Diop Mambéty, Djibril
Djibril Diop Mambéty
Director and actor (Colobane, Senegal, 1.23.1945 – Paris, France, 7.23.1998)
Son of a Muslim cleric and member of the Lebou tribe, Djibril Diop Mambéty was born near Senegal’s capital city of Dakar in the small village of Colobane. Mambéty’s interest in cinema began with theater. Having graduated from acting school in Senegal, Mambéty worked as a stage actor at the Daniel Sorano National Theater in Dakar until he was expelled for disciplinary reasons. In 1969, at age 24, without any formal training in filmmaking, Mambéty directed and produced his first short film, Contras’ City. The following year Mambéty made another short, Badou Boy, which won the Silver Tanit award at the 1970 Carthage Film Festival in Tunisia. Mambéty’s technically sophisticated and richly symbolic first feature-length film, Touki Bouki (1973), received the International Critics Award at Cannes Film Festival and won the Special Jury Award at the Moscow Film Festival, bringing the Senegalese director international attention and acclaim. Despite the films success, twenty years passed before Mambéty made another feature film. Hyènes (1992), Mambéty’s second and final feature film, was an adaptation of Friedrich Dürrenmatt’s play The Visit. At the time of his death, the film director had been working on a trilogy of short films called Contes des Petites Gens (Tales of the Little People). The first of the three films was Le Franc (1994). At the time of his death Mambéty had been editing the second film of that series, La Petite Vendeuse de Soleil (The Little Girl Who Sold the Sun), which premiered posthumously in 1999. His early death to lung cancer, at age 53, occurred in a Paris hospital.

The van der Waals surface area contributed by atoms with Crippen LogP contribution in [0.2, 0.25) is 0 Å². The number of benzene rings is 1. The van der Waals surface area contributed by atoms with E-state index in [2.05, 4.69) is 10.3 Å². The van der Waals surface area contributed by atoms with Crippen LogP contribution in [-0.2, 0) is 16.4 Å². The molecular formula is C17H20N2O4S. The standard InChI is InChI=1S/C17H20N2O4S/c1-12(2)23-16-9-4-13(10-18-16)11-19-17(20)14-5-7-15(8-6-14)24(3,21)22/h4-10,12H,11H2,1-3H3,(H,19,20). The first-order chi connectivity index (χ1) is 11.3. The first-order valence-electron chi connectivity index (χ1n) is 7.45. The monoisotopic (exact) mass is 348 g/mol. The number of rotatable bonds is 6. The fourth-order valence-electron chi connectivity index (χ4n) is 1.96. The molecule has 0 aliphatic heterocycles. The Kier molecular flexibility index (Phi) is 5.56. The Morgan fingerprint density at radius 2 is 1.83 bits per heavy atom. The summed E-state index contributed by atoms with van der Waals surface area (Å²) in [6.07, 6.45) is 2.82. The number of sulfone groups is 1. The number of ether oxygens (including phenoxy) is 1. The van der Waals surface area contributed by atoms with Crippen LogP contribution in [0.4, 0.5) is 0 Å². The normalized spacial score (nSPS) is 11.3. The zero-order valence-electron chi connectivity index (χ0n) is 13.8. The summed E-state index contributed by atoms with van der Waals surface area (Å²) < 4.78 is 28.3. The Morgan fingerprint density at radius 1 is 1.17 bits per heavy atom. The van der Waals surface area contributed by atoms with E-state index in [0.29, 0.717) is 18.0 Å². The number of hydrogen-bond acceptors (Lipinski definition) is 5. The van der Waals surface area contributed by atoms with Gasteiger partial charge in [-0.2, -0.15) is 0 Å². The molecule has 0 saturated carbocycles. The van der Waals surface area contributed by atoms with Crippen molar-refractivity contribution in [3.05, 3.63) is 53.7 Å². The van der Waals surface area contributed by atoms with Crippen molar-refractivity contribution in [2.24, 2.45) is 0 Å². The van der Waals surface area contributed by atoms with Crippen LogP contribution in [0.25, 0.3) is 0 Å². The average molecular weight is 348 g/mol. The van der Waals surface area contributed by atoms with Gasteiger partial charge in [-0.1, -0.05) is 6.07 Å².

Diop Mambéty crossed Italy and Italian cinema more than once. The sound of Contras’ City was synchronized in Rome at Flor Film by Silvano Castellani. Badou Boy was co-edited by Marino Rio, Hyènes by Lorena Cristelli. Touki Bouki as well was edited in Rome by Siro Asteni, in collaboration with Emma Mennenti. According to film critic Keith Shiri, when in Rome, Mambéty was arrested by Italian police for participating to an anti-racist demonstration. He was kept in prison for five weeks and was left only thanks to the intervention of a lawyer working for Italian Communist Party, and to the intervention of some friends in the film scene such as Bernardo Bertolucci and Sophia Loren. Back in Dakar, apparently he found there waiting for him the costly and unexpected fee of the lawyer.
Besides, in 1972 Diop Mambéty played the role of Simoa the hunter in an episode (La ricerca senza fine, aka The Hunter Search) of Piero Vivarelli’s Il Decamerone nero aka Africa Erotica, an erotic exploitation comedy inspired to the African tales edited by Leo Frobenius, filmed in the surroundings of Matera and also starred by Beryl Cunningham, Isseu Niang, Serigne N’Diaye, and other African and Afrodiscendant actors, with an original soundtrack composed by Luciano Michelini and Bana Sissokho.
Il Decamerone nero (Piero Vivarelli, 1972, ff, act)
Frame taken from:
Il Decamerone nero. Dir. Piero Vivarelli. Finarco, Gerico Sound, Comacico, Paris, 1972.
Contributors: Leonardo De Franceschi, with Giovanna Di Martino and Renata Ornella Orlando
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